Code of Ethics

ICOM Code of Ethics for museums

Ethics and museum professionals’ exemplary practices are essential for ICOM.

ICOM Code of Ethics for museums
was adopted in 1986 and revised in 2004. It establishes the values and principles shared by ICOM and the international museum community. It is a reference tool translated to 38 languages and it sets minimum standards of professional practice and performance for museums and their staff.

By joining ICOM, each member commits to respect this code.

Museum Definition

According to the ICOM Statutes, adopted during the 21st General Conference in Vienna, Austria, in 2007:

A museum is a non-profit, permanent institution in the service of society and its development, open to the public, which acquires, conserves, researches, communicates and exhibits the tangible and intangible heritage of humanity and its environment for the purposes of education, study and enjoyment.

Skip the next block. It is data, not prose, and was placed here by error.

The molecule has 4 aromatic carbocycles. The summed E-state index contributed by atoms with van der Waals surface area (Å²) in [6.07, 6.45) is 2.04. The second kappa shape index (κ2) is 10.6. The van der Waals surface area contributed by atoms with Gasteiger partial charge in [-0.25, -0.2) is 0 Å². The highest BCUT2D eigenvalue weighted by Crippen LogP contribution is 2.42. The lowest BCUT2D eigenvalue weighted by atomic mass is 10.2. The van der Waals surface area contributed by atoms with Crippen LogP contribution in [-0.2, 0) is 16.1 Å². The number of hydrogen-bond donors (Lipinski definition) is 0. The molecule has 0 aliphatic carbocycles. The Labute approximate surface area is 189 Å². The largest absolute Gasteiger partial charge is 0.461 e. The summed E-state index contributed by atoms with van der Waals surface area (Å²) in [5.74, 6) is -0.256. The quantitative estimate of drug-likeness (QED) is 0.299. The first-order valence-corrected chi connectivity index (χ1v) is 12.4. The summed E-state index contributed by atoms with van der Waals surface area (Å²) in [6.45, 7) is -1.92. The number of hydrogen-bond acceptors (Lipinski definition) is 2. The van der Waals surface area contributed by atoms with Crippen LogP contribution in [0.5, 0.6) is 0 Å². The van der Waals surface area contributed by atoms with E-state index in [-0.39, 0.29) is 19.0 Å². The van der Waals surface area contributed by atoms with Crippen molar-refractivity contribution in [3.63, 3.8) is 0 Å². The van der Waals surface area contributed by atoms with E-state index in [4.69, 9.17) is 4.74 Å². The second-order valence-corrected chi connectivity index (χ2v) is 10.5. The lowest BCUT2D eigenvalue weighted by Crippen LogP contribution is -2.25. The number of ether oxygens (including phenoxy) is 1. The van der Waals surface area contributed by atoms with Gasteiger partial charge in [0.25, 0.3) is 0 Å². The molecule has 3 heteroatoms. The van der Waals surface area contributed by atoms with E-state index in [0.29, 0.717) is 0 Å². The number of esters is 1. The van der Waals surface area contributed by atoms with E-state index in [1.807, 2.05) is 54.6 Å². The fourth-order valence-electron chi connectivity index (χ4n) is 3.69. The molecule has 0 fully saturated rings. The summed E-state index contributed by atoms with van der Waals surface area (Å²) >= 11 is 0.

This definition is a reference in the international community.


To become an ICOM member you must:

  • be a museum or an institution recognised by ICOM as they are defined in the Statutes, a museum professional or a person or an institution interested in the museum community evolution
  • accept and respect the ICOM Code of Ethics for Museums


The people or institutions –including the staff- who sell cultural goods (objects, natural and scientific specimens) can’t become members.

To a wider extent, this restriction applies to any person or institution that carries out activities that might lead to a conflict of interest with ICOM’s activity. ( - Download Free Porn from Keep2Share